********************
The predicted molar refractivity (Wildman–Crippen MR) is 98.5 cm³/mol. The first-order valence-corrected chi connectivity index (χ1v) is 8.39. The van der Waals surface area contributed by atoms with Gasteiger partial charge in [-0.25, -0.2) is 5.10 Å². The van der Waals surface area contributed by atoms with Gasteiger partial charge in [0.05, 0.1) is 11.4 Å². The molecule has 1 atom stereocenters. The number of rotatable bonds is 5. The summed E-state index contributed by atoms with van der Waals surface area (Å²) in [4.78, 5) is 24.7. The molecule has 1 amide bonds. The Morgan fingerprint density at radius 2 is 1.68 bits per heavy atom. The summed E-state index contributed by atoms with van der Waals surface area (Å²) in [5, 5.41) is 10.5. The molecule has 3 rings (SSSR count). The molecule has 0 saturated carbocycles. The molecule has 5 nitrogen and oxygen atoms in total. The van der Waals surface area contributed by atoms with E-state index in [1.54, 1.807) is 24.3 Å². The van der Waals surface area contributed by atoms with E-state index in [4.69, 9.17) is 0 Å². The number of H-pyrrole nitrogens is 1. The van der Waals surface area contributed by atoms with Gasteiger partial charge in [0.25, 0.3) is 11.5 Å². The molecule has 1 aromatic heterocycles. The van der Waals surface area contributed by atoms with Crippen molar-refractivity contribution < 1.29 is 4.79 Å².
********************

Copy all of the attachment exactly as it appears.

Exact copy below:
The predicted molar refractivity (Wildman–Crippen MR) is 98.5 cm³/mol. The first-order valence-corrected chi connectivity index (χ1v) is 8.39. The van der Waals surface area contributed by atoms with Gasteiger partial charge in [-0.25, -0.2) is 5.10 Å². The van der Waals surface area contributed by atoms with Gasteiger partial charge in [0.05, 0.1) is 11.4 Å². The molecule has 1 atom stereocenters. The number of rotatable bonds is 5. The summed E-state index contributed by atoms with van der Waals surface area (Å²) in [4.78, 5) is 24.7. The molecule has 1 amide bonds. The Morgan fingerprint density at radius 2 is 1.68 bits per heavy atom. The summed E-state index contributed by atoms with van der Waals surface area (Å²) in [5, 5.41) is 10.5. The molecule has 3 rings (SSSR count). The molecule has 0 saturated carbocycles. The molecule has 5 nitrogen and oxygen atoms in total. The van der Waals surface area contributed by atoms with E-state index in [1.54, 1.807) is 24.3 Å². The van der Waals surface area contributed by atoms with E-state index in [4.69, 9.17) is 0 Å². The number of H-pyrrole nitrogens is 1. The van der Waals surface area contributed by atoms with Gasteiger partial charge in [0.25, 0.3) is 11.5 Å². The molecule has 1 aromatic heterocycles. The van der Waals surface area contributed by atoms with Crippen molar-refractivity contribution < 1.29 is 4.79 Å².